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Unviversity housing moves online to facilitate student need

Published: February 28, 2014
Section: News


’Tis the season for frantic upperclassmen, broken friendships and student Facebook statuses that read, “May the housing odds be ever in your favor.” Housing numbers for the 2014-2015 school year were announced last week, with the lottery set to take place from Mar. 9-13 for rising sophomores and Mar. 16-21 for upperclassmen. This year, Brandeis has implemented one major change to this frenzied process: It is now online.

“Our students are very comfortable with technology, so moving room selection online like course registration and so many other processes made sense for us. Overall our goal is to make the process easier and less stressful for students,” said Sarah Hogan-Crowley, assistant director for operations in community living.

Senior Vice President for Students and Enrollment Andrew Flagel stated that Brandeis has been seeking a sufficient housing module for a number of years.

“Brandeis is unusual in lacking a robust housing data system,” said Flagel. “Such systems are routine at most universities, and I am not aware of significant issues that have arisen as a result of using such systems, beyond the kind of errors that are just as common in manual systems.”

Both Flagel and Hogan-Crowley do not expect major problems to result from this switch to an online system. The system is powered by Adirondack Solutions, a software provider with many clients much larger than Brandeis.

“They have much larger clients than us with many more students on campus and they successfully handle the network traffic from them, so we’re confident they can handle the traffic from Brandeis,” said Hogan-Crowley. She also said that the Department of Community Living (DCL) has worked with Library & Technology Services to ensure there will be no Internet outages during room selection.

“The only drawback of the system is that there is a learning curve. We want everyone to feel comfortable with the system before room selection starts,” said Hogan-Crowley.

She said that DCL has held many workshops and meetings regarding room selection, to make switching systems easier for the student body. The DCL office will also remain open during room selection, so students can come and ask questions if need be.

“The big change is that students need to form their roommate groups ahead of time in the system,” warns Hogan-Crowly. “Students can request other students they know, or they can use the advanced roommate search option to find other students looking for similar housing situations.”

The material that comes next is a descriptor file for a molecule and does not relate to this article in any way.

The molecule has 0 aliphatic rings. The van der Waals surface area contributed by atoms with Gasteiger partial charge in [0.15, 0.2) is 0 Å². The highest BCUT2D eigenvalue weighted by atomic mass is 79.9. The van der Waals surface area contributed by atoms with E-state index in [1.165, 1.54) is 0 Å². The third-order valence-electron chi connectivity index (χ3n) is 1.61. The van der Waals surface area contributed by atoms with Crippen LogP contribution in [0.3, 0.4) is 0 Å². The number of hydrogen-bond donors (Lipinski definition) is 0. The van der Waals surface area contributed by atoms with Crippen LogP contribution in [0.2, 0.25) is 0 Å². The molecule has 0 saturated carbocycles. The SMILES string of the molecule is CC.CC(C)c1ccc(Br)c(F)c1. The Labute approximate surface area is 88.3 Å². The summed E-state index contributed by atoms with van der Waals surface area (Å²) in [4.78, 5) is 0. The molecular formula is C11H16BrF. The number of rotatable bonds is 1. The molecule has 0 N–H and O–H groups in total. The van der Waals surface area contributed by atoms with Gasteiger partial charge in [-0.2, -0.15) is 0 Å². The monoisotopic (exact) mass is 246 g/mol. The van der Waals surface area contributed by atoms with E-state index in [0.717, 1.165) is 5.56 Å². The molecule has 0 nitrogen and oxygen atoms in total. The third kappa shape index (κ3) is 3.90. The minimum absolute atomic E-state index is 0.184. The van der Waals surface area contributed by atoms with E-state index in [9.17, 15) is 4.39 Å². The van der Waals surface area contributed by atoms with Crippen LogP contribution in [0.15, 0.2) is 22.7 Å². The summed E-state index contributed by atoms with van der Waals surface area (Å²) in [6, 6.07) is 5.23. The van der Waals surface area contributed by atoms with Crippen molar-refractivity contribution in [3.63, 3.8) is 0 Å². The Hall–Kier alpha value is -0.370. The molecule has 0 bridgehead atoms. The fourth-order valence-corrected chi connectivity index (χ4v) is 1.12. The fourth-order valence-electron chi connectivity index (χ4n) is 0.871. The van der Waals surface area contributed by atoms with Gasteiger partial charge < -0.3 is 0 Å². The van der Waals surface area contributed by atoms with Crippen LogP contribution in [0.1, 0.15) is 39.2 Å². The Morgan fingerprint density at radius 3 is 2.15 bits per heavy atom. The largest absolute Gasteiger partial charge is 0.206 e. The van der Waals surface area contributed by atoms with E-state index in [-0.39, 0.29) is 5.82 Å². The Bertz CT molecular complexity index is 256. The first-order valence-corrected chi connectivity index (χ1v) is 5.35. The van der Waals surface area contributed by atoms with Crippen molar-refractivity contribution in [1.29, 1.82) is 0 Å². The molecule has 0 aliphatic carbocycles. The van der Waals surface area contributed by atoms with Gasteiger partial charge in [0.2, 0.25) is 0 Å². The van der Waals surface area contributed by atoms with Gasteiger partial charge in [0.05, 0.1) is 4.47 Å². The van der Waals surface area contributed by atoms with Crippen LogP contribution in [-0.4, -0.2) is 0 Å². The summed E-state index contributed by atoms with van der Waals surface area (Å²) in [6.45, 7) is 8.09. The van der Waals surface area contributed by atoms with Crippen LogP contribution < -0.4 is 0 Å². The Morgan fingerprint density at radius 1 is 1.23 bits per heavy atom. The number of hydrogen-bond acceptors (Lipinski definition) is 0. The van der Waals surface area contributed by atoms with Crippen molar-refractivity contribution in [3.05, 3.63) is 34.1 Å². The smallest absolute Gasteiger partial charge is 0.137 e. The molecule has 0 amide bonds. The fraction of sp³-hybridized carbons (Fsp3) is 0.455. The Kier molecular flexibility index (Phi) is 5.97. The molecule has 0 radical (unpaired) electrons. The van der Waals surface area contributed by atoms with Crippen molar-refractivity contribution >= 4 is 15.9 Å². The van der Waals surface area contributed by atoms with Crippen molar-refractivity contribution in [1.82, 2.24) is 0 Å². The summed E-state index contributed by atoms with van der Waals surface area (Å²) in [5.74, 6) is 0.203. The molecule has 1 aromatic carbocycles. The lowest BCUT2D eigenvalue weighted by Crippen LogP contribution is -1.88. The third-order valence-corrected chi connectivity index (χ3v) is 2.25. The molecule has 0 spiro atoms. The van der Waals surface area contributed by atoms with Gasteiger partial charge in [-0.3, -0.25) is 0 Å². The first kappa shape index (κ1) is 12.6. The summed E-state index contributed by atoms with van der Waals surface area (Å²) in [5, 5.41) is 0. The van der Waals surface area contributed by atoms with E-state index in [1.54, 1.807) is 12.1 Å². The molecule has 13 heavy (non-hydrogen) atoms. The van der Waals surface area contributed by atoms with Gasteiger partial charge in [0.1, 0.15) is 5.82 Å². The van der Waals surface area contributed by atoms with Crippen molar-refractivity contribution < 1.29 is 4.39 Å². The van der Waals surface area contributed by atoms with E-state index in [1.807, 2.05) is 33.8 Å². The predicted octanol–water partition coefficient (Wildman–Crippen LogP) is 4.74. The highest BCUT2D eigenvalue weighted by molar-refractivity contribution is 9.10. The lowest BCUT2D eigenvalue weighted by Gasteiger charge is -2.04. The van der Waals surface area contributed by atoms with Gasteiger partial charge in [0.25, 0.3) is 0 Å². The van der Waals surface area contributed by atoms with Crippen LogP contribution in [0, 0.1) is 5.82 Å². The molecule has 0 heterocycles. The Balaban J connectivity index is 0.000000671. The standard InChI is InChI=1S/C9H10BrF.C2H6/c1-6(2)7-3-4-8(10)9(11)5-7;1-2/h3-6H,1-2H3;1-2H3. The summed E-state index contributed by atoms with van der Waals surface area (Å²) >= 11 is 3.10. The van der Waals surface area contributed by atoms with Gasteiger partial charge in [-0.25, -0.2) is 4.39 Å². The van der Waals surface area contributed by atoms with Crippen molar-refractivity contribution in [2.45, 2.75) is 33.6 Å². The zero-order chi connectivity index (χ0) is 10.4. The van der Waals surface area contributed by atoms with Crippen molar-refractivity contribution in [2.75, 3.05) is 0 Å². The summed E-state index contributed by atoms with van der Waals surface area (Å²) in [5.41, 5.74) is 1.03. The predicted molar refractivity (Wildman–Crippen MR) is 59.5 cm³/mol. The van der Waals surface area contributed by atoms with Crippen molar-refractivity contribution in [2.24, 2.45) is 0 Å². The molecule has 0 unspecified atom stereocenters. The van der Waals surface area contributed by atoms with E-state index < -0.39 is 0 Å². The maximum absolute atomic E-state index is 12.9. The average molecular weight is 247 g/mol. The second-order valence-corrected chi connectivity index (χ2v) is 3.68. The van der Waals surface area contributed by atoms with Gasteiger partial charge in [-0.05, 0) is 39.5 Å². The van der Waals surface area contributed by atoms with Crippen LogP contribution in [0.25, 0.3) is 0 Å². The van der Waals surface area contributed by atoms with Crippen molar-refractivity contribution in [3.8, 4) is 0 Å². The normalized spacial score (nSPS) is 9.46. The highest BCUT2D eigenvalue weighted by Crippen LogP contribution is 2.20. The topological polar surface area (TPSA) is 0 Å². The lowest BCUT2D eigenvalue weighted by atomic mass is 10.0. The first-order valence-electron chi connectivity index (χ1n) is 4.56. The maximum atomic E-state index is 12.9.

Other changes include the fact that as of press time, study abroad students were included in the traditional junior-senior lottery for the first time. “For students planning to study abroad in Spring 2015: You are currently in the Junior/Senior Room Selection process. When the Office of Study Abroad provides us with a list of students approved to study abroad you on March 5th will automatically be removed from the Junior/Senior process and placed in a separate Study Abroad Room Selection,” states the DCL website. This choice affects the lottery system, as student’s numbers may improve once study abroad students are removed from the traditional upperclassman lottery.

Hogan-Crowley excitedly informs students that room selection this year should only take about three quick clicks.

“While many of the efficiencies created by using such systems may not be readily visible to students, they includes moving room rosters and maintenance to online rather than manual/paper-based systems,” said Flagel.

The fact that the system is easier for students who are abroad is another factor.

“Of course, students have a much easier time accessing online systems for housing, just as they do for course registration and other functional processes at universities, rather than waiting in lines for room assignments,” said Flagel.

While the online housing process may make room selection quicker and easier, it still remains no less painful for students with high numbers who need to look off campus, or students left out of “roommate groups.”